Sonoran-Sinaloan transition subtropical dry forest

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Sonoran-Sinaloan transition subtropical dry forest
Ecology
Biome Tropical and subtropical dry broadleaf forests
Borders
Bird species 215[1]
Mammal species 95[1]
Geography
Area 51,000 km2 (20,000 sq mi)
Country Mexico
States Sonora and Sinaloa
Conservation
Habitat loss 21.36%[1]
Protected 0.02%[1]

The Sonoran-Sinaloan transition subtropical dry forest is a tropical dry broadleaf forest ecoregion in northwestern Mexico.[2]

Location and description[edit]

This ecoregion forms a transition belt between the Sonoran Desert to the north and the Sinaloan dry forests to the south, running south from the foothills of the Sierra Madre Occidental highlands of the state of Sonora to the Pacific Ocean coasts of Sonora and Sinaloa. This region is also part of the transition zone between the Nearctic and Neotropic ecozones and as such habitats of the region range from sparse semi-desert in the north to dry forest in the south. It covers an area of 51,000 km2 (20,000 sq mi) from sea level to 2,000 m (6,600 ft). Average annual rainfall is 100–200 mm (3.9–7.9 in)[2]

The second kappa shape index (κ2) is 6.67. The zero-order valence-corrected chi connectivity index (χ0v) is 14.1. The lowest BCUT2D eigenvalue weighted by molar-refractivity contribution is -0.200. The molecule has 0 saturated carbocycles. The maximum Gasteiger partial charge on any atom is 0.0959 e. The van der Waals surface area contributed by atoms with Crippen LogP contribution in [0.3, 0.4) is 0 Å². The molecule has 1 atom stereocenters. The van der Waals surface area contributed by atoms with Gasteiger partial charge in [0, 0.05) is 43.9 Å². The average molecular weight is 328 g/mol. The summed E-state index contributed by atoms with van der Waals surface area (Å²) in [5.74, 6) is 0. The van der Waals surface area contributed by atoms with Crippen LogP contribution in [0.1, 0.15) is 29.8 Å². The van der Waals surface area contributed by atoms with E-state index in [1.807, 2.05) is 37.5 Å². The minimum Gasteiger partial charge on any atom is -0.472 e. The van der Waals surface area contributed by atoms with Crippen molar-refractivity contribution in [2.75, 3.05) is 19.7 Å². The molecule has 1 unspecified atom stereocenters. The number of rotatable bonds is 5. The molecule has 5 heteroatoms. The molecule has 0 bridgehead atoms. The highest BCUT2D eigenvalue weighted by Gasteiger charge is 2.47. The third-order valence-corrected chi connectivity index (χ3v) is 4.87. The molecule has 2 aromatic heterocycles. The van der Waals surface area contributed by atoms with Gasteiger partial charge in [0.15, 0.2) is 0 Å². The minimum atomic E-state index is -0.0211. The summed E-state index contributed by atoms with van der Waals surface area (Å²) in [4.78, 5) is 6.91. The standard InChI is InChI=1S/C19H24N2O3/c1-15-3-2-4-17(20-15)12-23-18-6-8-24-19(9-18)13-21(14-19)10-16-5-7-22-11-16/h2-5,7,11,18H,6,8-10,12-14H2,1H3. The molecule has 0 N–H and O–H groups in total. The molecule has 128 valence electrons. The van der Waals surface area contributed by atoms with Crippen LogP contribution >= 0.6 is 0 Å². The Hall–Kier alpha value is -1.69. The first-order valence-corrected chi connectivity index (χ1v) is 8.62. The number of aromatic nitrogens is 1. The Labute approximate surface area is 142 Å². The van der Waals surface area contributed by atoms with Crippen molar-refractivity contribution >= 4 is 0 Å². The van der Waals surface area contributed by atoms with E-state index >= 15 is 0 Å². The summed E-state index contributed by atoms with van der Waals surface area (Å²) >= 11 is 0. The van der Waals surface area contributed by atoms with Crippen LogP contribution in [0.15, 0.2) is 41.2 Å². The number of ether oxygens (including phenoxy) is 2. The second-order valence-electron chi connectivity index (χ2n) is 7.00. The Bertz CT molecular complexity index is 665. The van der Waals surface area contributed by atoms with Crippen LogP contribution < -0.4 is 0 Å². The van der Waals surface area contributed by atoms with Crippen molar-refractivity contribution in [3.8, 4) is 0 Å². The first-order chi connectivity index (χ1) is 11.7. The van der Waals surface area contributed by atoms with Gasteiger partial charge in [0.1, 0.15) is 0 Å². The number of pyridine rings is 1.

Flora[edit]

The northern section is home to typical desert vegetation such as cacti such as organ pipe (Stenocereus thurberi), jumping cholla (Cylindropuntia fulgida) and barrel cactus (Ferocactus wislizeni). Further south the habitats are dry woodland with trees including Acacias such as Boatthorn Acacia (Acacia cochliacantha), and Tree Catclaw (Acacia occidentalis).[2]

Fauna[edit]

Birds of the ecoregion include the Black-throated Magpie-Jay (Calocitta colliei).

Threats and preservation[edit]

This woodland is vulnerable to logging and clearance for livestock grazing, particularly around the cities of Navojoa and Álamos, while the wildlife is vulnerable to hunting. Areas of particular conservation importance include the Yaqui River basin.[3]

References[edit]

  1. ^ a b c d Hoekstra, J. M.; Molnar, J. L.; Jennings, M.; Revenga, C.; Spalding, M. D.; Boucher, T. M.; Robertson, J. C.; Heibel, T. J.; Ellison, K. (2010). Molnar, J. L., ed. The Atlas of Global Conservation: Changes, Challenges, and Opportunities to Make a Difference. University of California Press. ISBN 978-0-520-26256-0. 
  2. ^ a b c "Sonoran-Sinaloan transition subtropical dry forest". Terrestrial Ecoregions. World Wildlife Fund. Retrieved 2010-10-09. 
  3. ^ Benitez, H., C. Arizmendi, y L. Marquez, L. 1999. Base de datos de las AICAS. CIPAMEX, CONABIO, FMCN, y CCA. México